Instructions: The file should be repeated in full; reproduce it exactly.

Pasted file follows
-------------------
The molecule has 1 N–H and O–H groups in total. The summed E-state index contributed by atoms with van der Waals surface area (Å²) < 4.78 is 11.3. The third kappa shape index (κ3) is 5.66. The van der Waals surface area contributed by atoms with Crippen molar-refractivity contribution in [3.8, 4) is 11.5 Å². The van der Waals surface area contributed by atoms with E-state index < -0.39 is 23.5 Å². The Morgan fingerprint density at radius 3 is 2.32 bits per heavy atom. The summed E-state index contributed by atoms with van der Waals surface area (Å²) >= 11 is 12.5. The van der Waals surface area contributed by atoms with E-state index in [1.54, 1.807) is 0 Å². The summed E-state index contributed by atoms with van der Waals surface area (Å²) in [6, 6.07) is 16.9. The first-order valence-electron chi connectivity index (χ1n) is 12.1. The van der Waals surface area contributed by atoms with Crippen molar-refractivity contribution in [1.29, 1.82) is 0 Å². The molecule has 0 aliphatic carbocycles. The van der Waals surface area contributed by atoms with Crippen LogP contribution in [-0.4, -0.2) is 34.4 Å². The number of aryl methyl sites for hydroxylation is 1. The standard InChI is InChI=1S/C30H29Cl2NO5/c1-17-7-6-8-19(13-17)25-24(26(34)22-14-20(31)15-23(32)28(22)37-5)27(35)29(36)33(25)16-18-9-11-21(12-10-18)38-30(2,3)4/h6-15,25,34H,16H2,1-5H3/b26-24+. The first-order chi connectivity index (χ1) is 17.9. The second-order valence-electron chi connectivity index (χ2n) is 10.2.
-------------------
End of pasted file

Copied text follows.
The molecule has 1 N–H and O–H groups in total. The summed E-state index contributed by atoms with van der Waals surface area (Å²) < 4.78 is 11.3. The third kappa shape index (κ3) is 5.66. The van der Waals surface area contributed by atoms with Crippen molar-refractivity contribution in [3.8, 4) is 11.5 Å². The van der Waals surface area contributed by atoms with E-state index < -0.39 is 23.5 Å². The Morgan fingerprint density at radius 3 is 2.32 bits per heavy atom. The summed E-state index contributed by atoms with van der Waals surface area (Å²) >= 11 is 12.5. The van der Waals surface area contributed by atoms with E-state index in [1.54, 1.807) is 0 Å². The summed E-state index contributed by atoms with van der Waals surface area (Å²) in [6, 6.07) is 16.9. The first-order valence-electron chi connectivity index (χ1n) is 12.1. The van der Waals surface area contributed by atoms with Crippen molar-refractivity contribution in [1.29, 1.82) is 0 Å². The molecule has 0 aliphatic carbocycles. The van der Waals surface area contributed by atoms with Crippen LogP contribution in [-0.4, -0.2) is 34.4 Å². The number of aryl methyl sites for hydroxylation is 1. The standard InChI is InChI=1S/C30H29Cl2NO5/c1-17-7-6-8-19(13-17)25-24(26(34)22-14-20(31)15-23(32)28(22)37-5)27(35)29(36)33(25)16-18-9-11-21(12-10-18)38-30(2,3)4/h6-15,25,34H,16H2,1-5H3/b26-24+. The first-order chi connectivity index (χ1) is 17.9. The second-order valence-electron chi connectivity index (χ2n) is 10.2.